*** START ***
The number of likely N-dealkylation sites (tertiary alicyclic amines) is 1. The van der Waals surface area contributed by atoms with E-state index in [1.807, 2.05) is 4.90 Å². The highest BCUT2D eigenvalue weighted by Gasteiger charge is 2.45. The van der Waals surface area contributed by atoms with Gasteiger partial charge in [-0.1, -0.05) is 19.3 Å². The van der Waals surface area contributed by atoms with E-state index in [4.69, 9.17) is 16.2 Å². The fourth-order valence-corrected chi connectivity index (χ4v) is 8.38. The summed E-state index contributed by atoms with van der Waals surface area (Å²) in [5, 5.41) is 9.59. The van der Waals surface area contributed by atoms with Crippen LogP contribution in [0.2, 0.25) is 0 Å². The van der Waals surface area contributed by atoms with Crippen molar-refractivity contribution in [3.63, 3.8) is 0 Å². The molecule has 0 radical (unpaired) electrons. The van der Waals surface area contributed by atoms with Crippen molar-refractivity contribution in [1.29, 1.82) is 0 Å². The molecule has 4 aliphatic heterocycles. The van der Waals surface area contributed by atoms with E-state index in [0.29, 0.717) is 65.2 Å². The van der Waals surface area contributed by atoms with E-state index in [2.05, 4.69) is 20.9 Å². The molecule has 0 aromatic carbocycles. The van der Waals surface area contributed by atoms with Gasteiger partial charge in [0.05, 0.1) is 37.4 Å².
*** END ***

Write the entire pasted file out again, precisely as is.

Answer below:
The number of likely N-dealkylation sites (tertiary alicyclic amines) is 1. The van der Waals surface area contributed by atoms with E-state index in [1.807, 2.05) is 4.90 Å². The highest BCUT2D eigenvalue weighted by Gasteiger charge is 2.45. The van der Waals surface area contributed by atoms with Gasteiger partial charge in [-0.1, -0.05) is 19.3 Å². The van der Waals surface area contributed by atoms with E-state index in [4.69, 9.17) is 16.2 Å². The fourth-order valence-corrected chi connectivity index (χ4v) is 8.38. The summed E-state index contributed by atoms with van der Waals surface area (Å²) in [5, 5.41) is 9.59. The van der Waals surface area contributed by atoms with Crippen LogP contribution in [0.2, 0.25) is 0 Å². The van der Waals surface area contributed by atoms with Crippen molar-refractivity contribution in [3.63, 3.8) is 0 Å². The molecule has 0 radical (unpaired) electrons. The van der Waals surface area contributed by atoms with Crippen molar-refractivity contribution in [1.29, 1.82) is 0 Å². The molecule has 4 aliphatic heterocycles. The van der Waals surface area contributed by atoms with E-state index in [0.29, 0.717) is 65.2 Å². The van der Waals surface area contributed by atoms with E-state index in [2.05, 4.69) is 20.9 Å². The molecule has 0 aromatic carbocycles. The van der Waals surface area contributed by atoms with Gasteiger partial charge in [0.05, 0.1) is 37.4 Å².